Magnus Nilsson is a very busy man. His day job involves running one of the world’s most sought after destination dining restaurants, Fäviken. He has been featured in television series like Chef’s Table and the Mind of a Chef but that’s not all. He has also written what some would consider to be the bible of Nordic cuisine called the Nordic Cookbook. It has taken him around all of Scandinavia, meeting people, researching old recipes and taking over 8,000 photographs during the three years it took him to work on the cookbook.
He did all this in his free time writing over 700 recipes in the process. Some might wonder how he manages to do all this in a world where time seems to be so precious but as Magnus tells Food and Wine Gazette, “for me, it is important to do a lot of different things because like that you do not get tired of doing just one thing. It is a way to keep feeling motivated really,” he said when I caught up with him during the GELINAZ! DOES UPPER AUSTRIA.
As one of the most talented chefs in the world today he has become a bit of a cult figure not only among chefs but also foodies who consider travelling to his restaurant a bit like going on a pilgrimage.
He is also very curious and patient and when we tour the Heim.Art Station in Neufelden he was busy asking the art curator all about the exhibits. Joachim Eckl was worried that the visit was taking too long but Nilsson took his time absorbing the art and asking all sorts of questions. He’s got the curiosity of a writer but that also stands to reason because he was also exhibiting his works in the United States entitled “Nordic: A photographic essay of landscapes, food and people” in Chicago from June to September.
Magnus goes around with his camera ready to take photos of the landscape, the food and the people. In a world where everyone feels rushed and busy, Magnus manages to carve time for his hobbies but has also made them into something more than just hobbies. “Today I think that I have found the right balance between cooking which is my professsion and writing and photography.” So what are his goals? “I want to continue to do interesting and high quality things,” he said.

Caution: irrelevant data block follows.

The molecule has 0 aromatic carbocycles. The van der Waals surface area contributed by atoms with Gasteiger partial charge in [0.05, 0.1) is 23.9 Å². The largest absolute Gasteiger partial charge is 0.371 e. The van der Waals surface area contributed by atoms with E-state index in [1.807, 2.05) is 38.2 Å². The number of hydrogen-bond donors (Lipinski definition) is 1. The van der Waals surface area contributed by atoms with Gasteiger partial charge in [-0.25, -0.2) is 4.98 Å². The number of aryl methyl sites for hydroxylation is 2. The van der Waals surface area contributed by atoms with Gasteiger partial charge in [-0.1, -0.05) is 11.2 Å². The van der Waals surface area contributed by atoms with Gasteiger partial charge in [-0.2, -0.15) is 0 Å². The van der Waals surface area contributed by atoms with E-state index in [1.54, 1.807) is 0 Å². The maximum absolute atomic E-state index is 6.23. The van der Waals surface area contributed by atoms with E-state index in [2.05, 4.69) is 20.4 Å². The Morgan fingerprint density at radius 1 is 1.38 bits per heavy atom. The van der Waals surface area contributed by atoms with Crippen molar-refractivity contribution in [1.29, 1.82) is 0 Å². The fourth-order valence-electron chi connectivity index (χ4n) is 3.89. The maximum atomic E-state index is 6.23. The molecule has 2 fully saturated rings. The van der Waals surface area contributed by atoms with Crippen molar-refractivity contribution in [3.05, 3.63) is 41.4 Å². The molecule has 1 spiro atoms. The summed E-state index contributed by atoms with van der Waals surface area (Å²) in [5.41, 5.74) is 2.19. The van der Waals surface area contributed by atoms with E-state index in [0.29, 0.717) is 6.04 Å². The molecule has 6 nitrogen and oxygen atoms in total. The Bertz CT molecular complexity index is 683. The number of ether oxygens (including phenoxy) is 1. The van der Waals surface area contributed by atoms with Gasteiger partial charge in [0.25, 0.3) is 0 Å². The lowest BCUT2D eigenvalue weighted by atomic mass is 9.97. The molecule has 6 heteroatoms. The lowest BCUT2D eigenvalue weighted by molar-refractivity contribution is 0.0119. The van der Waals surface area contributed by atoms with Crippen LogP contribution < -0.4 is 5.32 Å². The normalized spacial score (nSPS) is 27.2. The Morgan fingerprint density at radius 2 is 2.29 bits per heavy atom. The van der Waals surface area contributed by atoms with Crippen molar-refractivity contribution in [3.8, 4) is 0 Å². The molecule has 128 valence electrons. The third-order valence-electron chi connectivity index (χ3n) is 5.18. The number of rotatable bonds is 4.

He is known for his perfection and his insistence of quality and he said that’s also where inspiration comes from. “I like to experience different things and that’s a very integral part of the creative process,” he said.
Few people will get a chance to eat at his restaurant. The restaurant has only has 24 covers and to get there you need to drive to Jarpen, located around 750 kilometres north of Stockholm. Saying it is in the middle of nowhere would be an understatement. Speak about destination dining. Here you will need to first get a reservation and then plan your trip accordingly. But he is convinced in what he is doing. “People today want experiences. This is definitely the future,” he said.
A few chefs I have spoken to at Neufelden seem to think that tasting menus in cities are coming under pressure. “I don’t think that is necessarily the case. The problem is that too many people are doing it. There are restaurants which are doing it where there should not be any tasting menus. Of course, these will naturally disappear over time. But I think a lot of restaurants are doing tasting menus very well so I don’t think we will see tasting menus disappear,” he said.
Because of his busy schedule and also because sometimes it is best to say no, he has become very discerning when it comes to choosing the events he visits. But when it comes to GELINAZ! he is one of those chefs who loves to participate whenever he’s asked. “You always know that they are going to be special. They are always nice, fund and entertaining. You always learn something and it is one of the nice events to do,” he says.
He worked together with Brazilian chef Manu Buffara and Konstantin Filippou and it seemed like a match made in heaven. They woke up early to prepare venison the Brazilian way and as Magnus told me “it went really well and we had a great time.”
The Swedish chef is very much in touch with nature given the location of his restaurant and he is noticing the effects of climate change. “I’ve seen the winters getting shorter, there is less snow. How this is going to impact food, I don’t know but that is definitely not a good thing,” he said.
That is indeed not a good thing particularly spoken from a chef who has been forced to listen and observe nature and try and work with and around the seasons.